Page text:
Saturday, May 25, 2002

House standoff on tax unresolved in 3rd day


Ohio still has no budget deal; session goes on

By Leo Shane III
Enquirer Columbus Bureau

        COLUMBUS - Republican House leaders offered a compromise budget fix on Friday that included a reduction in the proposed cigarette tax, but appeared unable to gather enough votes to approve a deal.

        The stalemate between conservative House Republicans and Speaker Larry Householder, R-Glenford, entered its third day on Friday. Both the Senate and House scheduled sessions for this weekend if a deal could not be reached late Friday, in an effort to balance the state budget.

        A $1.9 billion budget passed by the Senate on Tuesday relied heavily on a 50-cent increase in the state's current 24-cent per pack cigarette tax. That is estimated to bring in $370 million next fiscal year.

        But House members have pushed all week for a reduction in that tax or a provision to end it by 2005.

        Mr. Householder was circulating one proposal that would hike the cigarette by 31 cents per pack, which he said seemed more favorable to his caucus.

        Under that plan, the state would also add new taxes on certain types of business subsidiaries and take $90 million more from the state's school building assistance fund.

        Earlier in the week, the speaker had suggested he might introduce a cigarette tax sunset amendment, but no such provision was introduced.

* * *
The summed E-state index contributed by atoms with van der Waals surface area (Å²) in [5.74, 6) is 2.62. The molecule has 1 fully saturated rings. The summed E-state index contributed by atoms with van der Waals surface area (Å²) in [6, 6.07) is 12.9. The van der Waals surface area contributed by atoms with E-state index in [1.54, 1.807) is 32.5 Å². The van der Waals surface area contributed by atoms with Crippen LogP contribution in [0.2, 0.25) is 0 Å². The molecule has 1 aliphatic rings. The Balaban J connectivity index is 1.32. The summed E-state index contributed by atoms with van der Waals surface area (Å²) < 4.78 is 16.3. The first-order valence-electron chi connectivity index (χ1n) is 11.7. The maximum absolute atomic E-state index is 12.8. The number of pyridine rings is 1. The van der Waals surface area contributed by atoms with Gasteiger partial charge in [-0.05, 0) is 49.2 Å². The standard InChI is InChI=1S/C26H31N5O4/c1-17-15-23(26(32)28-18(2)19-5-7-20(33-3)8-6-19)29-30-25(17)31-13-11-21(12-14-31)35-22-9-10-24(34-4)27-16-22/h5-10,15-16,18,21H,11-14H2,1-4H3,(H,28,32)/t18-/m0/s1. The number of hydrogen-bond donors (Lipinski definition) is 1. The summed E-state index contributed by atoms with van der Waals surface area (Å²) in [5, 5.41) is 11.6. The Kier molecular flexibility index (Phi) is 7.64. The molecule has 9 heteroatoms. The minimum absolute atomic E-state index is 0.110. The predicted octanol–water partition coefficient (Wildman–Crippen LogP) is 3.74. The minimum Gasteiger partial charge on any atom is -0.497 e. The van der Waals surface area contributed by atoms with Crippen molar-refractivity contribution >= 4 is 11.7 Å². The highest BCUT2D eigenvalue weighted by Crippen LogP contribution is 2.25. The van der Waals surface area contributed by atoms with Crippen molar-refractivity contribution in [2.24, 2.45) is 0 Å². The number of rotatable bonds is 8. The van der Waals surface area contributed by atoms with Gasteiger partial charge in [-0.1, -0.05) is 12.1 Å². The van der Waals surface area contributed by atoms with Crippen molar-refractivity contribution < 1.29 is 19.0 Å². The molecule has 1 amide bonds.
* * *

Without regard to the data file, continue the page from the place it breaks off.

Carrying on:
Mr. Householder said he was only two votes short of the 50 needed to pass the plan out of the House. Various lawmakers had reported the House was as many as 14 votes short earlier in the week.

        “We're putting proposals on the table and seeing what happens,” he said.

        Budget balancing measures also include a new tax on trust funds that would raise $119 million, plus $250 million in spending cuts from the governor. It would drain the state's $607 million rainy day fund, using more than $400 million to offset this fiscal year's deficit.

        Gov. Bob Taft spent time earlier this week phoning House members to secure their votes. He had maintained a 74-cent cigarette tax was necessary to balance the budget.

        After Mr. Householder's Friday compromise proposal, the governor still favored the original Senate plan, according to spokesman Joe Andrews.

        “But he would be willing to look at other things,” Mr. Andrews said. “The point is in the end it has to balance the budget.”

        Senate members barely passed the budget bill, voting to approve it 17-15 early Wednesday. Mr. Taft's aides have attempted to sway some Democratic House votes with phone calls this week, but party leaders have blasted those efforts as fruitless.

        Sen. Michael Shoemaker, D-Bourneville, said once the House has finalized its proposal, he will ask the attorney general to investigate whether Republicans leaders made improper offers to legislators in exchange for their votes.

        Mr. Shoemaker would not reveal specifics, but said House members were being improperly offered state funds for their district as well as various political favors.

       



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